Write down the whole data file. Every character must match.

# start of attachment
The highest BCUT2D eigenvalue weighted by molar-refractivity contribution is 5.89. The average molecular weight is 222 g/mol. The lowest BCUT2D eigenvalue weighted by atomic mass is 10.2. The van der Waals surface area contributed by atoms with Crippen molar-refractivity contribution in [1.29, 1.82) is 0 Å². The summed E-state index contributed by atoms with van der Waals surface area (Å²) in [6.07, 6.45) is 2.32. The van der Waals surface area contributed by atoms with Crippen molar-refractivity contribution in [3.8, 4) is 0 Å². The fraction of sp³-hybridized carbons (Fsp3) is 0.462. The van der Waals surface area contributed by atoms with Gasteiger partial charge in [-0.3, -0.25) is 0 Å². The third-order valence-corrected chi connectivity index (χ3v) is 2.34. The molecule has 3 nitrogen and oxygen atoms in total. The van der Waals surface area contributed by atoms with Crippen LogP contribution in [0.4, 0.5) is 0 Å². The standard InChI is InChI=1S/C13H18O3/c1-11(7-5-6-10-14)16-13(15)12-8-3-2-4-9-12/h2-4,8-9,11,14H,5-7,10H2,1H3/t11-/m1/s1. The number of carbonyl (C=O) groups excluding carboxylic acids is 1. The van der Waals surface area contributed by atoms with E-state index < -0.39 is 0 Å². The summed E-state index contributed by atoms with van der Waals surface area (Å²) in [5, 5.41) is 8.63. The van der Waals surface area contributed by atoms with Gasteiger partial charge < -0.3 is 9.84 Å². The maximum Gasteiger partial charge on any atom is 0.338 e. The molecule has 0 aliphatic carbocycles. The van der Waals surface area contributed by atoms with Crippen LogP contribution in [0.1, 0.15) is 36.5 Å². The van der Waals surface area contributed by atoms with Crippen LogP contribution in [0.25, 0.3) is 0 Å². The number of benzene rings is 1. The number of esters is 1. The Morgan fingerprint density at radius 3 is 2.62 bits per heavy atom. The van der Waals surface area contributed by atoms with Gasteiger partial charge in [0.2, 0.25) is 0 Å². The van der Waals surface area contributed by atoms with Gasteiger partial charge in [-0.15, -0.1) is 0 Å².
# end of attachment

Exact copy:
The highest BCUT2D eigenvalue weighted by molar-refractivity contribution is 5.89. The average molecular weight is 222 g/mol. The lowest BCUT2D eigenvalue weighted by atomic mass is 10.2. The van der Waals surface area contributed by atoms with Crippen molar-refractivity contribution in [1.29, 1.82) is 0 Å². The summed E-state index contributed by atoms with van der Waals surface area (Å²) in [6.07, 6.45) is 2.32. The van der Waals surface area contributed by atoms with Crippen molar-refractivity contribution in [3.8, 4) is 0 Å². The fraction of sp³-hybridized carbons (Fsp3) is 0.462. The van der Waals surface area contributed by atoms with Gasteiger partial charge in [-0.3, -0.25) is 0 Å². The third-order valence-corrected chi connectivity index (χ3v) is 2.34. The molecule has 3 nitrogen and oxygen atoms in total. The van der Waals surface area contributed by atoms with Crippen LogP contribution in [0.4, 0.5) is 0 Å². The standard InChI is InChI=1S/C13H18O3/c1-11(7-5-6-10-14)16-13(15)12-8-3-2-4-9-12/h2-4,8-9,11,14H,5-7,10H2,1H3/t11-/m1/s1. The number of carbonyl (C=O) groups excluding carboxylic acids is 1. The van der Waals surface area contributed by atoms with E-state index < -0.39 is 0 Å². The summed E-state index contributed by atoms with van der Waals surface area (Å²) in [5, 5.41) is 8.63. The van der Waals surface area contributed by atoms with Gasteiger partial charge < -0.3 is 9.84 Å². The maximum Gasteiger partial charge on any atom is 0.338 e. The molecule has 0 aliphatic carbocycles. The van der Waals surface area contributed by atoms with Crippen LogP contribution in [0.1, 0.15) is 36.5 Å². The van der Waals surface area contributed by atoms with Crippen LogP contribution in [0.25, 0.3) is 0 Å². The number of benzene rings is 1. The number of esters is 1. The Morgan fingerprint density at radius 3 is 2.62 bits per heavy atom. The van der Waals surface area contributed by atoms with Gasteiger partial charge in [0.2, 0.25) is 0 Å². The van der Waals surface area contributed by atoms with Gasteiger partial charge in [-0.15, -0.1) is 0 Å².